Everybody loves a love story - everybody it seems, except the U.S. Bureau of Citizenship and Immigration Services. In our post-9/11 world, immigration has become increasingly tough on, of all groups, widows.
A foreigner who marries a U.S. citizen is entitled to become a U.S. resident. But as correspondent Bob Simon reports, immigration wants to deport several hundred widows-and a few widowers-foreigners who had been married to American citizens when the Americans died.
Immigration claims basically that a widow is not a wife, and that if the widow did not complete the process to become a U.S. resident while her husband was alive, she cannot remain in the country.
If that sounds a little strange, wait till you hear what happened to Raquel Williams when she met up with immigration.
Raquel Williams, a young nursing student from Brazil, was visiting Florida when, one night, she and three girl friends drove into a gas station. They caught the eye of a car full of guys who were also getting gas.
"I guess they noticed that we were, you know, not from here," Raquel remembers, recalling when she first met her future husband. "Well, they're like, 'Oh, Where you guys from?' You know? 'Oh, my name's is Derek. Nice to meeting you.'"
That chance meeting with Derek Williams led to love, marriage, and eventually parenthood. Two years after they met, their son Ian was born.
But then the unthinkable happened.
"I woke up 4:30 in the morning, 5:00 and to find my husband laying on the couch. I could see that something's wrong. Get closer. And he's not breathing. And called 911 and they stay on the phone with me. And then I hear that they coming. And I said, 'Please, please. Oh, come fast. Fast.' And it was, he was, he was gone by that time," Raquel remembers.
Derek had insomnia, so he'd watch TV on their couch during the night. But he also had breathing problems and an irregular heartbeat, which proved fatal. After he died, Raquel and her son Ian moved in with Derek's parents, and three months after Derek died, Raquel finally had the immigration interview that shed been asking for for a year - the interview to prove that her marriage was legitimate.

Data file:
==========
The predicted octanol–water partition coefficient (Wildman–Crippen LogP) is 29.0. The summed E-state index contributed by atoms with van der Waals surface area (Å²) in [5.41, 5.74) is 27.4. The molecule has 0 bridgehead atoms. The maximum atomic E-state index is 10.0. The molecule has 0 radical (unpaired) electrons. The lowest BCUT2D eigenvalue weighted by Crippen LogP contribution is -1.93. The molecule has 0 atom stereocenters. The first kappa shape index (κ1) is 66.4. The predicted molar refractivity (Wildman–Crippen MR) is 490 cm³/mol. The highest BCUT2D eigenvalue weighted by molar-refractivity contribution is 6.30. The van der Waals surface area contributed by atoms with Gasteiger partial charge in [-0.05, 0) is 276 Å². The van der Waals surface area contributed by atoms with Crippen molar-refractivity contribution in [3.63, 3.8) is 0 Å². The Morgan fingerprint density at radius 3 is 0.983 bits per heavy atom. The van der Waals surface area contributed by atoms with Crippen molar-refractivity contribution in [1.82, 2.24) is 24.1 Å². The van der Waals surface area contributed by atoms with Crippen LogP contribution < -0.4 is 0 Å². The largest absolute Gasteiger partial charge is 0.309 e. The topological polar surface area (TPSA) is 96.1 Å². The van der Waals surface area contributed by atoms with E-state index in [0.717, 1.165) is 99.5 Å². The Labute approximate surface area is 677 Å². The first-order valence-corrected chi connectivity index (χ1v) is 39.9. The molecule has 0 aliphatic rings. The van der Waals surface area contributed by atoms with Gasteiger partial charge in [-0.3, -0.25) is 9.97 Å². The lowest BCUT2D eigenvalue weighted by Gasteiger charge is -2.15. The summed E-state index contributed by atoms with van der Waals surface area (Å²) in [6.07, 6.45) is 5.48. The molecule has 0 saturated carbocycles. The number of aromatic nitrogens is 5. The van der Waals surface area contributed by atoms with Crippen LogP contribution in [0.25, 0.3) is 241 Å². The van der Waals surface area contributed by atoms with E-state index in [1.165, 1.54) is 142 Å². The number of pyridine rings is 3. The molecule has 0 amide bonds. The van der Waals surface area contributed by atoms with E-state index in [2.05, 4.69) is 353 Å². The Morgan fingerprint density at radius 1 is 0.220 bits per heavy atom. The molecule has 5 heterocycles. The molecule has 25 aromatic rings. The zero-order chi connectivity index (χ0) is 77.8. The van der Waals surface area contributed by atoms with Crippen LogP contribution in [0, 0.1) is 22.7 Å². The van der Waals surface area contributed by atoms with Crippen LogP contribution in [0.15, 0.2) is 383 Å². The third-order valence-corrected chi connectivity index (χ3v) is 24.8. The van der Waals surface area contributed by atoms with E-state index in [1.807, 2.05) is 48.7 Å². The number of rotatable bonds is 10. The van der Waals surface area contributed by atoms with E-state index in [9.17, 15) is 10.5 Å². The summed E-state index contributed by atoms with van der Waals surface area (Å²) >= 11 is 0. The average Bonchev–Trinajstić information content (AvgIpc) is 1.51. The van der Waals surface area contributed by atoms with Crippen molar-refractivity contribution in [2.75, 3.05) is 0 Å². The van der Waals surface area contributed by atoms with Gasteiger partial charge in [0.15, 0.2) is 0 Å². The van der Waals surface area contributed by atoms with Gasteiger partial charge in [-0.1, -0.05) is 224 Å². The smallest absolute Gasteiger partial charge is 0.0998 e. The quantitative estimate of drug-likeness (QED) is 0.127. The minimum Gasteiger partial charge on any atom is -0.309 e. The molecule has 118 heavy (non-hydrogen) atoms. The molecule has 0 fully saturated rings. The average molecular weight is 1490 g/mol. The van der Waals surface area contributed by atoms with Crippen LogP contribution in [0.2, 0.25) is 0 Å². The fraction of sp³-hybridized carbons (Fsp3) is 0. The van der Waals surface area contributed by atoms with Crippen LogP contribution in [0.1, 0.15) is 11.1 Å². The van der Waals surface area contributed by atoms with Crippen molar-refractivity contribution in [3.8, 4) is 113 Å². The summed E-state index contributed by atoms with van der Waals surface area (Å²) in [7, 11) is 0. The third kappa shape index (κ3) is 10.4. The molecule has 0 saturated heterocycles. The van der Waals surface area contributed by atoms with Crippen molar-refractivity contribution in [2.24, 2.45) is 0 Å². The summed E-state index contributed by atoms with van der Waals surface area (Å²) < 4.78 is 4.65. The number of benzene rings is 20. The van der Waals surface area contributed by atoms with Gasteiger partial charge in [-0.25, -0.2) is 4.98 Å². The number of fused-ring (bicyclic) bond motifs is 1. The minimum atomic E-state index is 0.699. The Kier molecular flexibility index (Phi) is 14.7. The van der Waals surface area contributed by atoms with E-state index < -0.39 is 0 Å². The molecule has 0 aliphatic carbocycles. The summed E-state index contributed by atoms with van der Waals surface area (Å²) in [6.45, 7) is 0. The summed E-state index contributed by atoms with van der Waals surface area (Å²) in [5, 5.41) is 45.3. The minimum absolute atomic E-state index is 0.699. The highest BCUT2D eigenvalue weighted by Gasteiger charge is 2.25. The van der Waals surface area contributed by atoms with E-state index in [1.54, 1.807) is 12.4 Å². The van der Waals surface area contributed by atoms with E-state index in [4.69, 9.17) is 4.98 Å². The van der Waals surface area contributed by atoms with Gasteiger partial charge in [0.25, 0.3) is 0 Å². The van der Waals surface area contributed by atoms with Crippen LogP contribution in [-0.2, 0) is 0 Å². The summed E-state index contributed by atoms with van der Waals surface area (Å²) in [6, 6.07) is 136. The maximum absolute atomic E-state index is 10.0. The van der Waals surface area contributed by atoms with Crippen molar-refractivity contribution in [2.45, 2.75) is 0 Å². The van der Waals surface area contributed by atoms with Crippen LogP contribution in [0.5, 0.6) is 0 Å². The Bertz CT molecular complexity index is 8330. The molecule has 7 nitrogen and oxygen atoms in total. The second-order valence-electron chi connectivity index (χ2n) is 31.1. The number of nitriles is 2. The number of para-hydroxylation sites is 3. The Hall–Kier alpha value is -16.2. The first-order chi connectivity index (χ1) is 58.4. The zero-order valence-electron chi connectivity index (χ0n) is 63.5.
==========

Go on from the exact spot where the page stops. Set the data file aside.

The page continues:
She went to the interview with Ian, and brought all the documentation needed to prove she had been married to Derek; she also brought the death certificate.
"And I explained what happened. 'My husband pass away. What can I do from now? This is his death certificate,'" she remembers. "'Oh, your case, your case is gonna be denied.'"
"And they said, 'You're gonna have to go back to Brazil.' And I said, 'I have my son. You know? This is my son. He's American citizen.' And they said that, 'You can go. He can stay.'"
Ian was five months old at the time.
Raquel, like all the other widows 60 Minutes met, had entered the U.S. legally. Still, immigration has been rejecting requests for permanent residence if the American spouse died before they had their immigration interview to prove their marriage was based on love.
But the government can take months-sometimes more than a year-to schedule that interview. Raquel's mother-in-law, Linda, says Raquel shouldn't be penalized because the bureaucracy didn't move fast enough.
"They were doing things legally. They filed the right papers. They filed them in a timely manner. Things were not processed in a timely manner. And they're and then my son died. This was not something that you can foresee," Linda says.
Raquel and her in-laws are raising Ian together. They've managed to hold off deportation while they appeal immigration's decision; but they know a knock on the door can come at any time. They know it, but they still can't believe it.
"We're Americans. You know? This is our country. And my country is threatening to send my daughter-in-law and my grandson out of the country? He's an American citizen," Linda says.
"They're not threatening to throw your grandson out of the country," Simon remarks.
"But who would separate a mother and a child? Who? My country would separate? His mother Raquel? Ian's mother and him? It isn't right. That is not right. And this is America," Linda says.
Monika Monroe is still grieving over the death of her husband Tim. Monika is a movie make-up artist from Germany, who met Tim when they were both vacationing in Prague, where, she said, it was love at first sight.
"It's a beautiful place to fall in love," Simon remarks.
"Yes, but we [were] even blind to the place because all we could see were each other," she says, laughing. "It's like the whole world changed. We felt like we cannot survive without each other anymore. So he begged me to come to Los Angeles, so I came two weeks later."